Chaucer teaching his son – from the Kelmscott Chaucer (1896)

Books for Entertainment

There were also all kinds of books dedicated to children’s entertainment. These again look a bit different than they do today. They are often full of things we now deem inappropriate for children (sex, violence, death) and they tended to circulate orally. Here are a few examples of the kinds of things that would have been available.

Songs and Rhymes

Lullabies and nursery rhymes were as prominent in the Middle Ages as they are today and many of the lullabies and nursery rhymes popular today probably have roots in the Middle Ages. They were transmitted orally in families and would have changed and evolved over time.

One lullaby quoted by Seth Lerer in his excellent history of children’s literature, looks exactly like something we would sing today.

Lullay, lullow, lully, lullay,
Dewy, bewy, lully, lully,
Bewy, lully, lullow, lully,
Lullay, baw, baw, my barne,
Slepe softly now.

A number of silly rhymes written by or for children also survive from the time. These often survive because a scribe writing a manuscript would scribble a ditty from his youth in the margins. Lerer refers to one that depicts a schoolteacher beaten with his own staff and condemned to the devil. In the poem the children wish that the devil “would help thee and be thy pouke.” Pouke in this case means evil spirit, and so the children want the devil to be an evil spirit for the schoolteacher and torment him in the same way that he torments them.

Fables

Fables were also a staple of the medieval child’s literary world. A fable is a short tale with a moral lesson that typically features animals. Aesop’s fables are the most famous and were very popular in the Middle Ages. They would have circulated both orally and in manuscript form and have appealed to members of all social classes. Fables like The Ant and The Grasshopper, or The Crow and The Pitcher would have entertained children with their amusing stories while educating them about the ways of the world.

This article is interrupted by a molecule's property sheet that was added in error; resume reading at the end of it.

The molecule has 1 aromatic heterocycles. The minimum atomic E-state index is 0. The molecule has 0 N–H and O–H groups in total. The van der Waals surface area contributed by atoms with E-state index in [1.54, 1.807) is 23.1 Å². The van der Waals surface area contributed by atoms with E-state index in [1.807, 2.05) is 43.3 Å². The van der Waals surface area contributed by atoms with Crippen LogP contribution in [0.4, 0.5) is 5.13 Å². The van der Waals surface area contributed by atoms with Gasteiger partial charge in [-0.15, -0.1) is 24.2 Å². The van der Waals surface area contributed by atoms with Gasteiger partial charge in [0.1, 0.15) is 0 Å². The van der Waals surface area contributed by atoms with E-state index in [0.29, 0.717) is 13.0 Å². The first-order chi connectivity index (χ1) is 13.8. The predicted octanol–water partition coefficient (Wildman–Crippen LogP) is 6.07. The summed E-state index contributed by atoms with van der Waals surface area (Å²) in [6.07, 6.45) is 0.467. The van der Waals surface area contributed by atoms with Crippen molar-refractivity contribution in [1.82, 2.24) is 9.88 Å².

The beginning of 1485 Italian edition of Aesop’s Fables

Folktales and Romances

Folktales like the tales of Robin Hood and romances featuring valiant knights also circulated commonly in both oral and manuscript form. These were enjoyed by both children and adults, but the daring deeds of figures like Robin Hood, and the wonders of a knight fighting a dragon would have appealed to kids then as much as they do today.

Fairy tales in their more original forms would have circulated too, and many of the fairy tales that we know and love today come from the medieval period or earlier. Cinderella, for example, was first recorded in 9th century China. See my feature on “The Medieval Cinderella.

And So Much More!

These are just a few of the many different kinds of literature that circulated for children in the Middle Ages. The reading life of a medieval child was just as varied as the reading lives of kids are today. Stories and books played a vital role in their entertainment and upbringing, and the kinds of things they read are in many ways very similar to the things kids read today.

Kathryn Walton holds a PhD in Middle English Literature from York University. Her research focuses on magic, medieval poetics, and popular literature. She currently teaches at Lakehead University in Orillia. You can find her on Twitter @kmmwalton.

Click here to read more from Kathryn Walton

Top Image: St. Anne teaching Mary to read – Walters Manuscript W.168, fol. 222v